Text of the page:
Eyes On The Prize, People.

As you’ve no doubt read already, some feelings were hurt this week when the Diabetes Research Institute did a press release touting their new idea, the BioHub. It included a carefully edited 5 ½ minute video (that I’m purposely not sharing here), that finished by trying to give us the feeling that the only thing holding back their idea from becoming reality was the amount of money, or lack of it, that we could raise for DRI. Making the problem worse for some was a pre-release blog post from Diabetes Dad Tom Karlya, who stated in his title “This Could Be It… What We Have Been Waiting For Since Diagnosis!!!!”. Tom has since posted not one, but two mea culpas on his site post-release.

As I’ve alluded to above, there has been much wringing of hands over this thing, outrage at times, and honestly, if I weren’t so busy, I would include all of the links to those posts here. But if I may, let me just say two things about this ordeal, and then it will be finished for me, other than being a reminder of the power of the internet pen and a reminder once again to carefully choose my words.

First, let’s remember: We’re not any worse off than we were a week ago. My life goes on. I still have diabetes, yet I still look with a hopeful eye toward the future. Not so much for me, but for others who are younger than me. If I can do anything to help eradicate this disease from our planet, or make lives better while living with diabetes, I’m all for it. That hasn’t changed, and it won’t change, regardless of whether a momentary research and marketing (or is it marketing and research?) buildup succeeds or fails.

Second: For me, this entire episode seems to show just how remarkable, and powerful, this Diabetes Online Community that we all talk about really is. Remember Kerri Sparling’s words from that Morning Edition piece on National Public Radio back in December? Quoting from the story:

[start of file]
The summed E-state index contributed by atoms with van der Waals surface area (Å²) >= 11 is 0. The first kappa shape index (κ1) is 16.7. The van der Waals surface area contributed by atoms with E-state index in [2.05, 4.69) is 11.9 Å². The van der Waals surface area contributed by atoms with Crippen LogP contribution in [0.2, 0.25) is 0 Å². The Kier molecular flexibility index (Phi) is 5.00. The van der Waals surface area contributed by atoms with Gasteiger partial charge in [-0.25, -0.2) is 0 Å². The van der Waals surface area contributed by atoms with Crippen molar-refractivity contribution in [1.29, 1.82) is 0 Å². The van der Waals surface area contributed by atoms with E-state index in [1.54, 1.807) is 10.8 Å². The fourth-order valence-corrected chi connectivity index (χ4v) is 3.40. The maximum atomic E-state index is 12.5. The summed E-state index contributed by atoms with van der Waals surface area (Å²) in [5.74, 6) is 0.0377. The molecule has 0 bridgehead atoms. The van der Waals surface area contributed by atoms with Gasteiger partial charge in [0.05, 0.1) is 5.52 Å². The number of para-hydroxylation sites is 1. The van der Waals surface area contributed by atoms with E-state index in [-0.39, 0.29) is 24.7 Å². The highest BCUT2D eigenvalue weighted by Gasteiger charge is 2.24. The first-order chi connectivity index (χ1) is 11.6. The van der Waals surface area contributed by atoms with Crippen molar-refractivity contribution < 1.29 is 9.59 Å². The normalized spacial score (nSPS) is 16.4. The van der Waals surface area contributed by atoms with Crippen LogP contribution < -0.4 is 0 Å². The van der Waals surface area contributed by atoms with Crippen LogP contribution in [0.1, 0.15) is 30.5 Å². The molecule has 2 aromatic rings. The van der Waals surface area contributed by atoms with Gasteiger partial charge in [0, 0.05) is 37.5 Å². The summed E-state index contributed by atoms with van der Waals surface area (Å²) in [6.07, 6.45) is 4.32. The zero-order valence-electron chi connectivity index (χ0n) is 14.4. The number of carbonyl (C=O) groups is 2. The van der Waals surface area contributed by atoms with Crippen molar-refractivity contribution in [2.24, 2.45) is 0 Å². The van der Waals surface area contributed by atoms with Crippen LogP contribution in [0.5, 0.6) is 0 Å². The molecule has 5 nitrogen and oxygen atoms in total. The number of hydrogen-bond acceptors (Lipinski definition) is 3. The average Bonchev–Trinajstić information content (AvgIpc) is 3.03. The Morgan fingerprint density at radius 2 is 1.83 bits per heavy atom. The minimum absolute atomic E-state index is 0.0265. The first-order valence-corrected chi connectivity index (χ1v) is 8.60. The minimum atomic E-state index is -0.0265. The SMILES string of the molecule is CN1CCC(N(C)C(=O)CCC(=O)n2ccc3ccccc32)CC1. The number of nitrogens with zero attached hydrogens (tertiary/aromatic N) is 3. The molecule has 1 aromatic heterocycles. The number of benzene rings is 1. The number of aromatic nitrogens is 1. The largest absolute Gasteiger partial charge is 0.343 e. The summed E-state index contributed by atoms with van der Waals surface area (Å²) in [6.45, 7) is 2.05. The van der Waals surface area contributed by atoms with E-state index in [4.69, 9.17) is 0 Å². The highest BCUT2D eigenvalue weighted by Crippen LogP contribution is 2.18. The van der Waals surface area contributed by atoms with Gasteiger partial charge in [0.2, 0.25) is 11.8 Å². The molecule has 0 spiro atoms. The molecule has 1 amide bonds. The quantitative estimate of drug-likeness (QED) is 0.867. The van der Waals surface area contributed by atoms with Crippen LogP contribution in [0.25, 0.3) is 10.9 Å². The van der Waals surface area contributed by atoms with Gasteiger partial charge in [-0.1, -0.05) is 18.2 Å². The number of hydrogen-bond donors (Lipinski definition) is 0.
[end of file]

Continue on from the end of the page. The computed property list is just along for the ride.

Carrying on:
Blogger Kerri Sparling isn’t worried. She says the diabetes online community can tell when something’s fishy. “If we see someone swooping in with their chocolate shake that cures Type 1 diabetes, there’s going to be a voice raised saying, ‘Wait, wait, wait, that’s not true! Or, ‘Don’t come in and spam our community.’ We protect ourselves in that way,” she says.

Isn’t that what’s happened here? Sure… someone with a personal and a monetary interest in seeing DRI succeed got out ahead of a story and in some places, was vilified for it. This may not be true at all, but I suspect both the blog post and the press release on the BioHub were part of the same marketing package. I’m sure that as a result of what we’ve seen this week, both Tom and DRI will be very careful about how they pitch an idea in the future. That’s what is supposed to happen in a situation like this. On the other hand, if you read many of the comments on his own blog, you’ll see that there are many who support Tom and didn’t think they were mislead at all.

This is all good. We need diversity of thought to keep this thing strong. Whether it’s discord or disappointment, when these things happen we need to talk them out. Think them through. Not everyone will agree on every point. But the discussion will eventually bring us to a point where we’ll all be able to move forward.

Oh, and one other thing, and I’m not taking sides here: Don’t forget that ultimately, Tom Karlya’s goal is the same goal we all have. I still have my eyes on the prize. I’m ready to move on. You?

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  • seejendance  On March 7, 2013 at 12:52 pm

    As we say here, there’s no such thing as “bad PR.” But how you spin it makes a world of difference.


  • scully  On March 7, 2013 at 1:48 pm

    Totally with you on the “don’t spam Tom” aspect. Taking his excitement is subjective.
    I blame aliens.


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